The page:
Australian security agencies have begun using sweeping new powers to access encrypted communications even before a promised review meant to address concerns from the likes of Google, Apple and Facebook.
The powers were granted under a new decryption law which was rushed through parliament in December amid fierce debate, and seen as the latest salvo between governments worldwide and tech firms over national security and privacy.
Two months later, the Australian Federal Police have revealed that agents have already used it while investigating drug trafficking and child exploitation.
Australia is widely seen as a global test case for such laws, with possible applications by other governments seeking to counter the growing use of encrypted messaging, notably Australia's partners in the so-called "Five Eyes" intelligence alliance -- the United States, Britain, Canada and New Zealand.
Under the new laws, refusal to grant authorities access to devices is punishable with up to 10 years in prison, and police told a parliamentary inquiry they had used that threat to compel two suspects to hand over their passwords.
Citing secrecy provisions in the law, police declined to say if they had used it to force device makers or telecommunications firms -- including global giants such as Apple -- to break or bypass encrypted communications.
The same provisions bar companies from disclosing whether they have received such police demands, known as "compulsory notices".
The government has argued the law was urgently needed to foil terrorist plots and intercept communications among other serious criminals.
But opponents allege it punches a hole in global efforts to keep governments from eavesdropping on secure communications, such as WhatsApp.
They also argue it could undermine legitimate uses of encryption for commerce and banking, saying you cannot create vulnerabilities in encryption technologies without opening the door for them to be used by malicious actors.
"That is a needle that cannot be threaded -- you cannot break encryption without introducing a vulnerability into the whole system," an alliance of tech giants, including Amazon, Google and Facebook, said in a submission about the legislation before it was adopted in December.
- Threat to industry -
The legislation was passed only after the conservative government agreed to reopen debate in the new year on amendments that would address widespread concerns among civil liberties advocates and tech industry experts that it was ill-conceived and too broad.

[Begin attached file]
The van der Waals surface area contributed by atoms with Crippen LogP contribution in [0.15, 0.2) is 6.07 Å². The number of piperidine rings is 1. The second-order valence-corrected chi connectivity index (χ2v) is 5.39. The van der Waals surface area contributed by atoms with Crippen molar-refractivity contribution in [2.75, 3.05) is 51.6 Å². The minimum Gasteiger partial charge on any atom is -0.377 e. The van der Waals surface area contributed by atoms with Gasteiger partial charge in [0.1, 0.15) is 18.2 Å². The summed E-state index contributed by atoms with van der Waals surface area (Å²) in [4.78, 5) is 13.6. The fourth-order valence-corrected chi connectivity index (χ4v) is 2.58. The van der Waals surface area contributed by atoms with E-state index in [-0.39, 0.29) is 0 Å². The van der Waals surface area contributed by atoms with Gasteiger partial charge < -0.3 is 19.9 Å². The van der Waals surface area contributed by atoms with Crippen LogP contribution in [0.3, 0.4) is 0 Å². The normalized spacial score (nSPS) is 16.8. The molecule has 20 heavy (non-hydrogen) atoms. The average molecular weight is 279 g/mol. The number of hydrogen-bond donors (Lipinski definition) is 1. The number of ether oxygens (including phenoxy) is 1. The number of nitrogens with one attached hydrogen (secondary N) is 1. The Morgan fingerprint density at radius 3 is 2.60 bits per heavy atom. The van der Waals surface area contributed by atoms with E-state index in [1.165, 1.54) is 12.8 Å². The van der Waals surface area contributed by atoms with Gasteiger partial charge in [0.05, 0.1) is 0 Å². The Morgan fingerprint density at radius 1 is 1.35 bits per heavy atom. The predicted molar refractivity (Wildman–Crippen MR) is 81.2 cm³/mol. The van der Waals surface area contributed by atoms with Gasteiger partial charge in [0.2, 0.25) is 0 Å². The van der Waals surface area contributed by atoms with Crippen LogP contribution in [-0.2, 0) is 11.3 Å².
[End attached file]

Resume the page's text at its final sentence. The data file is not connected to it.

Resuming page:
The Department of Home Affairs says the law is being progressively implemented and that in January it wrote to tech industry members for assistance in drawing up guidelines on how to use the new powers.
But the tech industry appears far from reassured.
"There is no doubt there is an extremely broad coalition of stakeholders that are very concerned about the impact of this bill," said John Stanton, chief executive of the Communications Alliance, which represents the Australian communications industry.
"It is not just industry, it is civil society and digital rights activists (too)."
Stanton warned the new law posed "an enormous threat" to export opportunities for Australian tech firms "because they can no longer provide any assurance that their gear hasn't been tampered with by Australian security".
"Even to say, 'no, it hasn't', is an offence" under the law," he added.
Industry groups have combined forces to present a joint submission to the latest inquiry proposing a series of amendments.
These include a higher threshold for using the law, which can currently be applied in any investigation of an offence carrying a maximum three-year jail term -- a bar critics say is too low.
The industry also wants more precision about an element of the law barring authorities from forcing companies to introduce a "system vulnerability" into their products -- a term they say is ambiguous.
The tech industry alliance warned the new law as written could force companies to take actions in Australia that violate laws in other nations where they operate or have clients.
And they issued a thinly veiled warning that the law could force major global companies to end or restrict their activities in Australia.
"Australians may not have access to the best technology, because technology providers may choose not to sell to Australians and submit to this legislation," the alliance said in its submission to parliament.
The parliament committee must complete its review by April 3, but any moves to then amend the legislation risk running up against the Australian electoral cycle, with a federal poll due by mid-May.
Under the fresh rules, refusal to grant Australian authorities access to devices is punishable with up to 10 years in prison